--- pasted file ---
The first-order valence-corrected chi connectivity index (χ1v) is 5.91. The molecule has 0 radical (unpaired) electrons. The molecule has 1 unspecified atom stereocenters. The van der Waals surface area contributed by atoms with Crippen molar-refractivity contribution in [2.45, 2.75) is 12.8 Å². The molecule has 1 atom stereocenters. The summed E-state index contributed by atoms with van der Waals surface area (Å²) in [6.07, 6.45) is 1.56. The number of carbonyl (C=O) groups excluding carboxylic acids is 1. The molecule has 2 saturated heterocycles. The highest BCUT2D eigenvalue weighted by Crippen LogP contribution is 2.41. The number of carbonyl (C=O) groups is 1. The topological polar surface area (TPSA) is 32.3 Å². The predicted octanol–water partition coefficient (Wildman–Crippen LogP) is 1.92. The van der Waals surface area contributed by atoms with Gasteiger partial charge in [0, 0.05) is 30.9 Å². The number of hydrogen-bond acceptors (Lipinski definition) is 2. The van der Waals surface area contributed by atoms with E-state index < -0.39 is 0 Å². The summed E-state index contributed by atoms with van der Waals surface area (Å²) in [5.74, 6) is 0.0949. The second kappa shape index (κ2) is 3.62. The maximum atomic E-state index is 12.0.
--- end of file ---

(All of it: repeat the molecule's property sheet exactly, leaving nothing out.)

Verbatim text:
The first-order valence-corrected chi connectivity index (χ1v) is 5.91. The molecule has 0 radical (unpaired) electrons. The molecule has 1 unspecified atom stereocenters. The van der Waals surface area contributed by atoms with Crippen molar-refractivity contribution in [2.45, 2.75) is 12.8 Å². The molecule has 1 atom stereocenters. The summed E-state index contributed by atoms with van der Waals surface area (Å²) in [6.07, 6.45) is 1.56. The number of carbonyl (C=O) groups excluding carboxylic acids is 1. The molecule has 2 saturated heterocycles. The highest BCUT2D eigenvalue weighted by Crippen LogP contribution is 2.41. The number of carbonyl (C=O) groups is 1. The topological polar surface area (TPSA) is 32.3 Å². The predicted octanol–water partition coefficient (Wildman–Crippen LogP) is 1.92. The van der Waals surface area contributed by atoms with Gasteiger partial charge in [0, 0.05) is 30.9 Å². The number of hydrogen-bond acceptors (Lipinski definition) is 2. The van der Waals surface area contributed by atoms with E-state index < -0.39 is 0 Å². The summed E-state index contributed by atoms with van der Waals surface area (Å²) in [5.74, 6) is 0.0949. The second kappa shape index (κ2) is 3.62. The maximum atomic E-state index is 12.0.